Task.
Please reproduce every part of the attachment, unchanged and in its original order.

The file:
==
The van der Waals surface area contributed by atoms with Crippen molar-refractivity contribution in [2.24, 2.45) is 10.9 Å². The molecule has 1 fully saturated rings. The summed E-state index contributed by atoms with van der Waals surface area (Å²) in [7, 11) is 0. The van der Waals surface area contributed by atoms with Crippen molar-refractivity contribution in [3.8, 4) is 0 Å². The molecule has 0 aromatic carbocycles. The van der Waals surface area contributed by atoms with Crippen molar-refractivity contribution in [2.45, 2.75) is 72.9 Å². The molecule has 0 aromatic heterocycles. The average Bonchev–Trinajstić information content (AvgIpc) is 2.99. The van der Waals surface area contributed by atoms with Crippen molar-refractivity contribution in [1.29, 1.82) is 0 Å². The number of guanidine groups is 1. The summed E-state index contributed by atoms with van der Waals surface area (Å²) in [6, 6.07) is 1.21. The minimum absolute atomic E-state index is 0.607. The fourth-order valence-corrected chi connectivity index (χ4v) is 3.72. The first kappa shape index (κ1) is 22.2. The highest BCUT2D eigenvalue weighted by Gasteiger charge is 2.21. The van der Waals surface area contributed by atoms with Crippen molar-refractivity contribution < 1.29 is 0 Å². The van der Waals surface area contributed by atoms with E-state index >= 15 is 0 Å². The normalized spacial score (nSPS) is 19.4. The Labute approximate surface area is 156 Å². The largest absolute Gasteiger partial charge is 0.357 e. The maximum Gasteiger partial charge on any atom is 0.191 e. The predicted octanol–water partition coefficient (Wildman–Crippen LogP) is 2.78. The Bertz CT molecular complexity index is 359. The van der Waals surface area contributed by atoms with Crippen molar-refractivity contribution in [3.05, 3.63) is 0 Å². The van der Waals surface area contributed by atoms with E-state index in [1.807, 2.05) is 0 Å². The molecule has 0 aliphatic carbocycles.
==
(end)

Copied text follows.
The van der Waals surface area contributed by atoms with Crippen molar-refractivity contribution in [2.24, 2.45) is 10.9 Å². The molecule has 1 fully saturated rings. The summed E-state index contributed by atoms with van der Waals surface area (Å²) in [7, 11) is 0. The van der Waals surface area contributed by atoms with Crippen molar-refractivity contribution in [3.8, 4) is 0 Å². The molecule has 0 aromatic carbocycles. The van der Waals surface area contributed by atoms with Crippen molar-refractivity contribution in [2.45, 2.75) is 72.9 Å². The molecule has 0 aromatic heterocycles. The average Bonchev–Trinajstić information content (AvgIpc) is 2.99. The van der Waals surface area contributed by atoms with Crippen molar-refractivity contribution in [1.29, 1.82) is 0 Å². The number of guanidine groups is 1. The summed E-state index contributed by atoms with van der Waals surface area (Å²) in [6, 6.07) is 1.21. The minimum absolute atomic E-state index is 0.607. The fourth-order valence-corrected chi connectivity index (χ4v) is 3.72. The first kappa shape index (κ1) is 22.2. The highest BCUT2D eigenvalue weighted by Gasteiger charge is 2.21. The van der Waals surface area contributed by atoms with Crippen molar-refractivity contribution < 1.29 is 0 Å². The van der Waals surface area contributed by atoms with E-state index >= 15 is 0 Å². The normalized spacial score (nSPS) is 19.4. The Labute approximate surface area is 156 Å². The largest absolute Gasteiger partial charge is 0.357 e. The maximum Gasteiger partial charge on any atom is 0.191 e. The predicted octanol–water partition coefficient (Wildman–Crippen LogP) is 2.78. The Bertz CT molecular complexity index is 359. The van der Waals surface area contributed by atoms with Crippen molar-refractivity contribution in [3.05, 3.63) is 0 Å². The van der Waals surface area contributed by atoms with E-state index in [1.807, 2.05) is 0 Å². The molecule has 0 aliphatic carbocycles.